Mayor of London Boris Johnson has put an extension of the Bakerloo line on his wish list of projects for the future of the capital.
On Tuesday Mr Johnson launched his 2020 Vision – The Greatest City on Earth: Ambitions for London document at City Hall.
The Mayor wrote: "...after years of talking about it, we now have the tunnelling technology to extend the tube into the soft clay of south London. We are now looking at the extension of the Bakerloo line beyond Elephant & Castle."
He added: "Now is the time for borough leaders to come forward with plans to make use of potential extensions of the Tramlink, the tube, the DLR and other overground rail in such a way as to yield jobs, growth and housing."
However, any move to make progress with the expansion of the tube network is dependent on Transport for London negotiating a favourable long-term financial settlement with the Treasury.
Southwark Council leader Peter John welcomed the inclusion of two references to a Bakerloo line extension in the document but warned that the rest of the document was "more stream of consciousness than clear vision".
"This is very good news indeed for the people of Southwark and for south London as a whole," said Cllr John.
"I asked the Mayor earlier in the year to extend the Bakerloo Line to Camberwell and Peckham and he said "it's a deal". The Mayor's public commitment today in his 2020 vision is the next step. Tube expansion will bring greater job opportunities and prosperity to our borough and for people in Camberwell and Peckham will be a century-long promise finally being delivered.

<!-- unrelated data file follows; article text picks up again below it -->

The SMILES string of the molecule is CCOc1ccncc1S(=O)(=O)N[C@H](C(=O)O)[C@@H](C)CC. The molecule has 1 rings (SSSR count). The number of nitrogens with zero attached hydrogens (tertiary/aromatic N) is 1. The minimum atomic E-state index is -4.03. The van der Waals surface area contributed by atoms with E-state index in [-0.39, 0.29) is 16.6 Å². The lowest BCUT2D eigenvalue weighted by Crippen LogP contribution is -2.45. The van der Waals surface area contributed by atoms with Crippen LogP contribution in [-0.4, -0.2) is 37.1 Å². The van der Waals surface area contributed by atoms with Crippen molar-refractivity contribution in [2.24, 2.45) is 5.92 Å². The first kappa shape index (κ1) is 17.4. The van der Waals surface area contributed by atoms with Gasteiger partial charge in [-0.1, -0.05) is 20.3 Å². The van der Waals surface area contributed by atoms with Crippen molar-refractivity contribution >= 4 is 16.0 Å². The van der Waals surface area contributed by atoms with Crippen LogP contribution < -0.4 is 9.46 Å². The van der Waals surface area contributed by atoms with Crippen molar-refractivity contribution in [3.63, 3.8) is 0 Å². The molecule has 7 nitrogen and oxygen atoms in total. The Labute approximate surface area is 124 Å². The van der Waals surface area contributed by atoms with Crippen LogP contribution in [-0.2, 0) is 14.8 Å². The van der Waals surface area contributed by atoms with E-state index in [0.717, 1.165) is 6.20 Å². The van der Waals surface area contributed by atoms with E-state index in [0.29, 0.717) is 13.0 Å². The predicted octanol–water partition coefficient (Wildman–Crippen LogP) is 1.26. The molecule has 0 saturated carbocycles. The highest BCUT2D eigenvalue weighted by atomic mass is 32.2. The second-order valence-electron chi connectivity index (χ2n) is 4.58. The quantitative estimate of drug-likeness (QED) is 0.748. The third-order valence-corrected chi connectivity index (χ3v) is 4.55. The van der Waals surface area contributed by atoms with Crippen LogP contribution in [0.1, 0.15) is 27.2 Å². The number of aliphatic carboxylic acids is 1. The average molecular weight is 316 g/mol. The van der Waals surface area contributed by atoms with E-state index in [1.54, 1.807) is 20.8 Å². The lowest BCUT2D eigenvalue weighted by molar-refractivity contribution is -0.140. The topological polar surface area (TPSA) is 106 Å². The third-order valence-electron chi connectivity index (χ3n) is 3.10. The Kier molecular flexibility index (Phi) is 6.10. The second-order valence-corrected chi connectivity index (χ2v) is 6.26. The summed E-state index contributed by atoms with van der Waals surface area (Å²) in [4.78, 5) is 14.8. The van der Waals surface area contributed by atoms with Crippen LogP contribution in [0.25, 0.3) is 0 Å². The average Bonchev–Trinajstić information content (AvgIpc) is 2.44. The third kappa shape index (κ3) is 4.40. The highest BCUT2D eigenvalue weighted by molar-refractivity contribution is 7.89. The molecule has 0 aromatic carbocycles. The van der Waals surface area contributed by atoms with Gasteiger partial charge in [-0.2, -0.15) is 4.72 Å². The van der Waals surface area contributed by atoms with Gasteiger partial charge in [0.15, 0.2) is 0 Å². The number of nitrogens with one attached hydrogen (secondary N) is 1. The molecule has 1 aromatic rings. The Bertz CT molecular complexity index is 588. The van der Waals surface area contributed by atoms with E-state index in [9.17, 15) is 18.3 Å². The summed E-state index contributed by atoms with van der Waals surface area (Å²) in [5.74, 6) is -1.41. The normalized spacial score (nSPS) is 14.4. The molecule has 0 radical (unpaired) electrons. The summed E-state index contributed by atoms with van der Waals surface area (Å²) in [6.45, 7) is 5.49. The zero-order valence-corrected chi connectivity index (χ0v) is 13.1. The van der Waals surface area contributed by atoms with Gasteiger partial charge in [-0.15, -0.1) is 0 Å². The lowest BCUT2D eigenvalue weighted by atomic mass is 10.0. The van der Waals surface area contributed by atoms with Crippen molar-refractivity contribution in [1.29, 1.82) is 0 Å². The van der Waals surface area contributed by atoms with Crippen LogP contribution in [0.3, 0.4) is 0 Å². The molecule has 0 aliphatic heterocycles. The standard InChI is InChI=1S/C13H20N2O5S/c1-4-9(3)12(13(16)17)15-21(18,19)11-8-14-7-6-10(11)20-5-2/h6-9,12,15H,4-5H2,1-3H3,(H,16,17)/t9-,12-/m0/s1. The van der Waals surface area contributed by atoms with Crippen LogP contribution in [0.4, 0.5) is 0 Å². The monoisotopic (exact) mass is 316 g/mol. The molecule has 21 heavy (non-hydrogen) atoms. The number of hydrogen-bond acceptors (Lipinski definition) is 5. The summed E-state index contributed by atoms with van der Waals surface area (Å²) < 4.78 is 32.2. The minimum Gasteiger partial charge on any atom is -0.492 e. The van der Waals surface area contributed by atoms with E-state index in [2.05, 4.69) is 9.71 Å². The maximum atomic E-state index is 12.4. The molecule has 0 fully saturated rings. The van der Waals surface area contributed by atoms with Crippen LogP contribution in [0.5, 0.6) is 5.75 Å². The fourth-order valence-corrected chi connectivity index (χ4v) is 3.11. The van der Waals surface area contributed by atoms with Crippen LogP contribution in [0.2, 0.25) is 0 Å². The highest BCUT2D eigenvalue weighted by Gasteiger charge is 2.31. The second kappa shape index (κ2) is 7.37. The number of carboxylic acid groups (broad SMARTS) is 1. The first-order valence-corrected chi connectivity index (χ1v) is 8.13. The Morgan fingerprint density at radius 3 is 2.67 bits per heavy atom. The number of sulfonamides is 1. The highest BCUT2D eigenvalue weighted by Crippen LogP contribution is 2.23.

"We are already supporting the in-depth study the Mayor has mentioned and we would urge everyone involved in that project to move quickly so that we can bring the economic benefits the tube will bring to as many people as early as possible."
Elsewhere in the 'vision' document the Mayor writes about his 'opportunity areas' for major development which include London Bridge, Elephant & Castle and Waterloo.
"Where buildings are on top of or immediately adjacent to a transport hub, it may make sense to build high – depending on the historic or architectural context," wrote Mr Johnson.
"There are some places such as Vauxhall or London Bridge where high rise development is clearly right and has strong local support."
Of London Bridge, he wrote: "The glistening totem of the Shard sends a dramatic signal of this area's potential. The real strength of the area lies in the scope to develop strategic office provision, particularly in the hinterland between London and Blackfriars Bridges."
At Waterloo, TfL will press the Treasury for funding for major works to the tube station.
"Redeveloping and redefining Waterloo Station will also create a new centre for the area around the South Bank," said Mr Johnson.
In the nearer term the Mayor also confirmed his intention to establish a 'cycle hub' at Waterloo, but it is unclear how this relates to plans announced by the Department of Transport three and a half years ago.
Len Duvall AM, leader of the Labour group at City Hall, was predictably unimpressed: "He's been Mayor for five years and all he's done is open projects started by his predecessor.
"Today's report launch looks like he's panicking about his legacy. Many of the aims in the report are laudable, but the Mayor's failure to deliver any of this in the last five years doesn't fill us with confidence that he'll do them in his last three.
"This is the beginning of Boris's long goodbye to London as his attention turns elsewhere."